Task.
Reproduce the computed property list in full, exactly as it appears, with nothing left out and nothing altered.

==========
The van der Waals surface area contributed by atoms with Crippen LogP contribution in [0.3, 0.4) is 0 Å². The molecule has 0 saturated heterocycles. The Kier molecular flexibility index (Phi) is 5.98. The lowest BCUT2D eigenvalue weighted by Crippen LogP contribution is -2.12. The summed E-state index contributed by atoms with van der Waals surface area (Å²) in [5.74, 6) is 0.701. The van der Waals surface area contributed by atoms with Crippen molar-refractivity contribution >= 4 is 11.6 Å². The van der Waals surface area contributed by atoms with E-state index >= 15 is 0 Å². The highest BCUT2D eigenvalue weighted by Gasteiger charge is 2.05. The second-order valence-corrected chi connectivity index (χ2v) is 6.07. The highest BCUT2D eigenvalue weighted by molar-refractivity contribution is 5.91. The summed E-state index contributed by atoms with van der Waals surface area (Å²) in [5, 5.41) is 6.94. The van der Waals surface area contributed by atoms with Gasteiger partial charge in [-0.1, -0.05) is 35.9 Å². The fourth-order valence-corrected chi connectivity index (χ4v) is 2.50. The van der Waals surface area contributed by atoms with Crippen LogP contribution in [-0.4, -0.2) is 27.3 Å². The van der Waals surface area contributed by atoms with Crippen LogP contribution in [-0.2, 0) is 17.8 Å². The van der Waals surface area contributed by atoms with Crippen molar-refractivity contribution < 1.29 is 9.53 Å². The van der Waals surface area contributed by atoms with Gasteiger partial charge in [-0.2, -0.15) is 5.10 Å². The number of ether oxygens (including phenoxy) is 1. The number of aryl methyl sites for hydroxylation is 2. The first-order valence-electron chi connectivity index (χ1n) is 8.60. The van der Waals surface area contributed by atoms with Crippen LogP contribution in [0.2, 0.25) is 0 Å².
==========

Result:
The van der Waals surface area contributed by atoms with Crippen LogP contribution in [0.3, 0.4) is 0 Å². The molecule has 0 saturated heterocycles. The Kier molecular flexibility index (Phi) is 5.98. The lowest BCUT2D eigenvalue weighted by Crippen LogP contribution is -2.12. The summed E-state index contributed by atoms with van der Waals surface area (Å²) in [5.74, 6) is 0.701. The van der Waals surface area contributed by atoms with Crippen molar-refractivity contribution >= 4 is 11.6 Å². The van der Waals surface area contributed by atoms with E-state index >= 15 is 0 Å². The highest BCUT2D eigenvalue weighted by Gasteiger charge is 2.05. The second-order valence-corrected chi connectivity index (χ2v) is 6.07. The highest BCUT2D eigenvalue weighted by molar-refractivity contribution is 5.91. The summed E-state index contributed by atoms with van der Waals surface area (Å²) in [5, 5.41) is 6.94. The van der Waals surface area contributed by atoms with Gasteiger partial charge in [-0.1, -0.05) is 35.9 Å². The fourth-order valence-corrected chi connectivity index (χ4v) is 2.50. The van der Waals surface area contributed by atoms with Crippen LogP contribution in [-0.4, -0.2) is 27.3 Å². The van der Waals surface area contributed by atoms with Crippen LogP contribution in [-0.2, 0) is 17.8 Å². The van der Waals surface area contributed by atoms with Crippen molar-refractivity contribution < 1.29 is 9.53 Å². The van der Waals surface area contributed by atoms with Gasteiger partial charge in [-0.2, -0.15) is 5.10 Å². The number of ether oxygens (including phenoxy) is 1. The number of aryl methyl sites for hydroxylation is 2. The first-order valence-electron chi connectivity index (χ1n) is 8.60. The van der Waals surface area contributed by atoms with Crippen LogP contribution in [0.2, 0.25) is 0 Å².